The Challenge: Designing Clinical Trials in the Era of Multiple Biomarkers and Targeted Therapies
By Elizabeth Danielson, MHA, Director of Payer and Employer Initiatives
With cancers increasingly recognized as being comprised of many subtypes differentiated by specific molecular profiles, identifying the most effective combination therapies is challenging. Defining appropriate patient subsets, detecting agents active against specific targets, predicting effective therapeutic combinations, and appropriately interpreting clinical trials results are significant challenges for pharmaceutical companies, clinicians, statisticians, researchers, and regulators, and these challenges will need to be addressed in order to meet the needs of cancer patients.
The National Comprehensive Cancer Network® (NCCN®) is taking a leading role in addressing these challenges by bringing together a multidisciplinary work group of thought leaders to address such issues and challenges and to provide recommendations. To provide for diverse perspectives, the work group will include oncologists, researchers, statisticians, and policy makers, and will be chaired by Alan Venook, MD, Madden Family Distinguished Professorship in Medical Oncology and Translational Research at UCSF Helen Diller Family Comprehensive Cancer Center—one of the 23 NCCN Member Institutions. In conjunction with the recommendations, the work group will prepare an NCCN Clinical Trials Monograph, which will be published as a supplement to JNCCN – Journal of the National Comprehensive Cancer Network.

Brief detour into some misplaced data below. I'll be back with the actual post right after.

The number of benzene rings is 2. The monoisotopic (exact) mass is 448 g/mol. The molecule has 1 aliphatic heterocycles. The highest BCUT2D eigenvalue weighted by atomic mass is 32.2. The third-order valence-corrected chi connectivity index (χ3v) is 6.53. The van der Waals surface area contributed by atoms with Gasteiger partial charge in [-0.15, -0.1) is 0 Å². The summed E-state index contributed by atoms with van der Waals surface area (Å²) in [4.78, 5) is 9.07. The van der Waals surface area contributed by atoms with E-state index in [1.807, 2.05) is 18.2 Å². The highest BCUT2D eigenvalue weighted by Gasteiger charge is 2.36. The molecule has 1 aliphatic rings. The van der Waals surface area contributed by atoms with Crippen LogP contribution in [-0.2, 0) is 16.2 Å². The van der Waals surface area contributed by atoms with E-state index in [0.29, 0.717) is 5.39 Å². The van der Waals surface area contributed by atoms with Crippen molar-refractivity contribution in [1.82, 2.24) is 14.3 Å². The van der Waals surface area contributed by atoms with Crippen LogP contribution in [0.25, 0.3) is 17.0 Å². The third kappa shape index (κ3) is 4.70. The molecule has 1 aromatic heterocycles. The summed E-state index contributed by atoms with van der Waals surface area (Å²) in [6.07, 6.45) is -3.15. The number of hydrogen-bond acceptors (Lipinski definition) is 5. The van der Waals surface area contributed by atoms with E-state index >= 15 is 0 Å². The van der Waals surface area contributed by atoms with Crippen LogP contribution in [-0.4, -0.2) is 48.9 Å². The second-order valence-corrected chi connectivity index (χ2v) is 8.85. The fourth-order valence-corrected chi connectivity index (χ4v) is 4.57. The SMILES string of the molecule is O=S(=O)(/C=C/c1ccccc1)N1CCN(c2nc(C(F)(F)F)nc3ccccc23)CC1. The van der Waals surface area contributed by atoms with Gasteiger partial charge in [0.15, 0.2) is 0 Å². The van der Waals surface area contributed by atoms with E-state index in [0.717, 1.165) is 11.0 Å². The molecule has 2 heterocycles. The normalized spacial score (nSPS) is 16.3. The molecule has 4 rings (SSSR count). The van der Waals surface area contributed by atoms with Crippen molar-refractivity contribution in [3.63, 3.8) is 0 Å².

On April 25, 2014, as part of its Oncology Policy Summit Series, NCCN will host Designing Clinical Trials in the Era of Multiple Biomarkers and Targeted Therapies, which will be held at the Bethesda Marriott in Bethesda, Maryland. Clifford Goodman, PhD, from the Lewin Group, will moderate the event. The Summit will include presentation of the Work Group’s recommendations by Dr. Venook, followed by two panel discussions on strategies for implementation of clinical trials in the era of small subsets and multiple agents, as well as identifying and defining standards of care for cancer subtypes. Panel members will include a diverse group of stakeholders who will respond to the Working Group recommendations and discuss issues including but not limited to: clinical trial design, using biomarkers to define patient cohorts, patient cohort size, standards for consideration of data, and cooperation among stakeholders and intellectual property considerations .
This Summit is designed for multiple stakeholders, including physicians, industry, government, patient advocacy groups, patients, and other interested parties. To learn more about the Summit or to register, click here.